According to renowned cardiologist and COVID-19 thought leader Dr. Peter McCullough, “Code for spike found in the nucleus is worrisome for installation into human chromosomes.”
If the bombshell findings from Lund University are upheld through future research, the implications are far-reaching, profound, and disconcerting. It would challenge the “safe and effective” premise upon which the entire vaccine narrative was built, while begging a response from the CDC itself. If necessary, the removal of current vaccines should be nonnegotiable considering the inherent risks to global public health and safety.
Overnight, the vaccine’s reputation would change from pandemic-ending poster child to Big Pharma’s irreversible global experiment injected into a trusting world population.
Understanding Reverse Transcription: A Simple Analogy
Imagine that the DNA in the nucleus of your cells is like an accordion that expands and contracts to make various notes of music to come out of it. In the same way, “the notes” or “bars of music” coming out of your “accordion-like” DNA are the much smaller messenger mRNA being sent into the cytoplasm of the cell.
The messenger RNA are small segments of genetic instructions of the much, much greater composition that the symphonic DNA is playing. The mRNA gives instructions for important small proteins to be assembled and sent out throughout the whole body, much as small bars and stanzas in a musical composition are the sequential instructions of which notes are to be played, in what order, and for how long. These “bars of music” are very important to the overall identity of the greater musical composition.
In reverse transcription, the small messenger RNA is transcribed and written back into the original composition of the much larger DNA. This insertion thereby changes the genetic material if the mRNA came from an outside source. Going back to our analogy, it’s as if foreign bars and new notes of music got injected into the cell, which essentially rewrites a portion of the original masterpiece.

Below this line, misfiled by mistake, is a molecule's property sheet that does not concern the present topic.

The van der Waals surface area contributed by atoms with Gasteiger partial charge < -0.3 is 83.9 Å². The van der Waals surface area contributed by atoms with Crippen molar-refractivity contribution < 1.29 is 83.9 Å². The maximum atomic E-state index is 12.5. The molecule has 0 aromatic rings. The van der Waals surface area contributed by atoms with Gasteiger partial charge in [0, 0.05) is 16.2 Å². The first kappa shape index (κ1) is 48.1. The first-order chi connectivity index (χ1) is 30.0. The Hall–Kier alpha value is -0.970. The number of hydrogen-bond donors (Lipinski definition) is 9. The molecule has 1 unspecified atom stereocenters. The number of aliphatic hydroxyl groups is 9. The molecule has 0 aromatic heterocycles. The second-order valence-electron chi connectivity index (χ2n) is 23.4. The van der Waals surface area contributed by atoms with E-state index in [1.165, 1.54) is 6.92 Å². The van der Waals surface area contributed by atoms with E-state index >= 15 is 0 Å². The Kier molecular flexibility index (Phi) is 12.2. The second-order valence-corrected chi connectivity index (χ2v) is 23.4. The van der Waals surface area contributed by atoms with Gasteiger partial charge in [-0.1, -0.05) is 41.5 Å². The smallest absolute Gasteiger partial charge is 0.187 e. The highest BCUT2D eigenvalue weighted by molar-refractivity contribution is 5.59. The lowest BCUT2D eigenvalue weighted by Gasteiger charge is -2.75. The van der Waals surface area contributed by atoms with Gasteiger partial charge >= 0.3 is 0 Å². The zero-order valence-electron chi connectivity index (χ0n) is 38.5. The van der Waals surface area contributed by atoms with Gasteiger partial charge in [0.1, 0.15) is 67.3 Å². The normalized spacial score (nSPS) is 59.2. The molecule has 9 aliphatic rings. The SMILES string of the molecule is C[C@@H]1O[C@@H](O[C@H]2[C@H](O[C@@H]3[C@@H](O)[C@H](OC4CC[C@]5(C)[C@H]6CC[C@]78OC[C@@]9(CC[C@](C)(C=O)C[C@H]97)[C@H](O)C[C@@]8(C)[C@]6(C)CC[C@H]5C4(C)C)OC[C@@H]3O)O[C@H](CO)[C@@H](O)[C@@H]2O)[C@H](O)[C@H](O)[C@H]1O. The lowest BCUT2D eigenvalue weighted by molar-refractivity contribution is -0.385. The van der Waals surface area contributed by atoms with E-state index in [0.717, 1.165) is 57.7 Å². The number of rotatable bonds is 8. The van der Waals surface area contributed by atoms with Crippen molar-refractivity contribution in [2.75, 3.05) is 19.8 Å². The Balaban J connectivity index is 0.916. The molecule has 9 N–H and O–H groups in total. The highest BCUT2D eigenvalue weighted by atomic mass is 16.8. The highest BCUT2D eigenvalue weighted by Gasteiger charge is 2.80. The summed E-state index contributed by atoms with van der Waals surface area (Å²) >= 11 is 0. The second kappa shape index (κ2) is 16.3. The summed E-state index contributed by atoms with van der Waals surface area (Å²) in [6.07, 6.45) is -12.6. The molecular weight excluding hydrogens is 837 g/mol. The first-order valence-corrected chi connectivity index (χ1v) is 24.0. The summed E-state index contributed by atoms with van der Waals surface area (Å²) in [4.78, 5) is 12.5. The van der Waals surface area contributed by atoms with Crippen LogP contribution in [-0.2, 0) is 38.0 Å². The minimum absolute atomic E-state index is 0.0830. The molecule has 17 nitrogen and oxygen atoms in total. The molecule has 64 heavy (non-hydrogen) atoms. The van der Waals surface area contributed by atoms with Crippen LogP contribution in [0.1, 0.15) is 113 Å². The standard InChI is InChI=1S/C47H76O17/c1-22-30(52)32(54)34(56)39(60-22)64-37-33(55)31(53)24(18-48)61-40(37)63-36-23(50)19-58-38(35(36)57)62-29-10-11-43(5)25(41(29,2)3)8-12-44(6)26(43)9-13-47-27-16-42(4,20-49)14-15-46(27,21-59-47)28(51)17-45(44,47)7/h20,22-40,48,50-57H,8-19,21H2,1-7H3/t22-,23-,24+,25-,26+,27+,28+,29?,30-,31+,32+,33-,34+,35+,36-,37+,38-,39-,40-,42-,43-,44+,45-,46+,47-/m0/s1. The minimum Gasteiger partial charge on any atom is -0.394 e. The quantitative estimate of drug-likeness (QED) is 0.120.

If we were talking about Beethoven’s Ninth Symphony, this “foreign insertion of extraneous bars of music” fundamentally changes the composition and it is no longer what it was: a masterpiece of classical music. In fact, when reversed transcribed back into the original composition, the foreign instructions — whether we are talking about bars of music or mRNA — can throw other parts out of tune, thereby ruining the symphony.
Annemarie McLean is a writer for Liberty Counsel, a nationwide public interest civil liberties law firm committed to restoring the culture, advancing religious freedom, protecting the unborn, and strengthening the family. In 2012, she founded 3D Missions, an international outreach taking the Gospel to the nations through the performing arts, and co-founded Brave & Beautiful, a platform empowering young women to live, love, and lead courageously. She holds a journalism degree from Oral Roberts University, with post-graduate work in organizational leadership at Palm Beach Atlantic University.